The 37-year-old Feliciano Lopez had played the first professional matches before the most of the current NextGen stars were even born, entering the top-100 after Wimbledon 2002 and staying there ever since for a fantastic streak and a true testimony of his quality!
Feliciano has won almost 500 ATP matches in a career, competing in 17 ATP finals and lifting six trophies, the biggest one at Queen's two years ago after an epic win over Marin Cilic in the deciding match. Also, Lopez is only the second player in the Open era with at least 430 ATP tournaments played, joining Fabrice Santoro on that list and standing as the record-holder with 68 consecutive Grand Slam appearances since 2002!
Feliciano has already chosen his path once his career would end, becoming tournament director at Mutua Madrid Open, one of the most important sporting events in Spain. The veteran is ready to compete by the end of 2019, already signing to play Los Cabos at the end of July and also receiving a wild card for the ATP 500 event at home in Barcelona last week, his 19th and probably the last Trofeo Conde de Godo.
Making his debut in Barcelona back in 1998, Feliciano missed only one edition since 2001 and he is the two-time quarter-finalist in front of the home fans on the least favorite surface. With the 19th main draw appearance, Lopez has become only the sixth player in the Open era to achieve that at a single event, joining Andre Agassi, Roger Federer, Lleyton Hewitt, Fabrice Santoro and Jimmy Connors, also the second to do so at clay tournament after Santoro who competed at Roland Garros 20 times.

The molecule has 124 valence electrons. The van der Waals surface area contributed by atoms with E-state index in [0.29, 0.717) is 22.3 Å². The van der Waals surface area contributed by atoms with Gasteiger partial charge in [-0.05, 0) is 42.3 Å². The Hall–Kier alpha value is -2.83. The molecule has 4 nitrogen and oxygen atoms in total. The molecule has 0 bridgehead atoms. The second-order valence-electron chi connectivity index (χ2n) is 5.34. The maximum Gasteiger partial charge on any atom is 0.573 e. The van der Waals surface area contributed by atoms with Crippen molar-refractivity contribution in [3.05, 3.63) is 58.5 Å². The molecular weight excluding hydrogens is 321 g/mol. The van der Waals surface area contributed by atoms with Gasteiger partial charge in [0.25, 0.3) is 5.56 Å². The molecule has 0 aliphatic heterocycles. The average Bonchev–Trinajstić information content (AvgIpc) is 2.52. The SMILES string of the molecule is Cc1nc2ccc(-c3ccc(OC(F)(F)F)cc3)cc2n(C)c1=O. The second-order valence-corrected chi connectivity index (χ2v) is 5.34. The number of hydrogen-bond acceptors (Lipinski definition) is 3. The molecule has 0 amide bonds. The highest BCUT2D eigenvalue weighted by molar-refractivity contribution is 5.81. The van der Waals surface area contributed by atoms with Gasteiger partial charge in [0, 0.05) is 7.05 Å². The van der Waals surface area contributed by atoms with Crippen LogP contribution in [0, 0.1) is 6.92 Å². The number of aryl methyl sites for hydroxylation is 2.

In the opening round, Feliciano lost to Fernando Verdasco and this was a significant defeat that sends him out from the top-100 for the first time since July 2002 and 887 consecutive weeks in the elite group! This was the second-longest streak among the active players behind Roger Federer who has been on 1021 straight weeks in the top-100, moving Rafael Nadal into the second place with 837.
Fernando Verdasco, Richard Gasquet and Novak Djokovic are the only remaining active players with more than 700 weeks without dropping out from the top-100 and we will follow their progress on the list in the upcoming few years.
With those 877 consecutive weeks in the top-100, Lopez is a proud owner of the third-longest streak in the Open era, only behind Roger Federer and Jimmy Connors whom he could have caught in three months if he had managed to score a few more wins in the last ten months or so.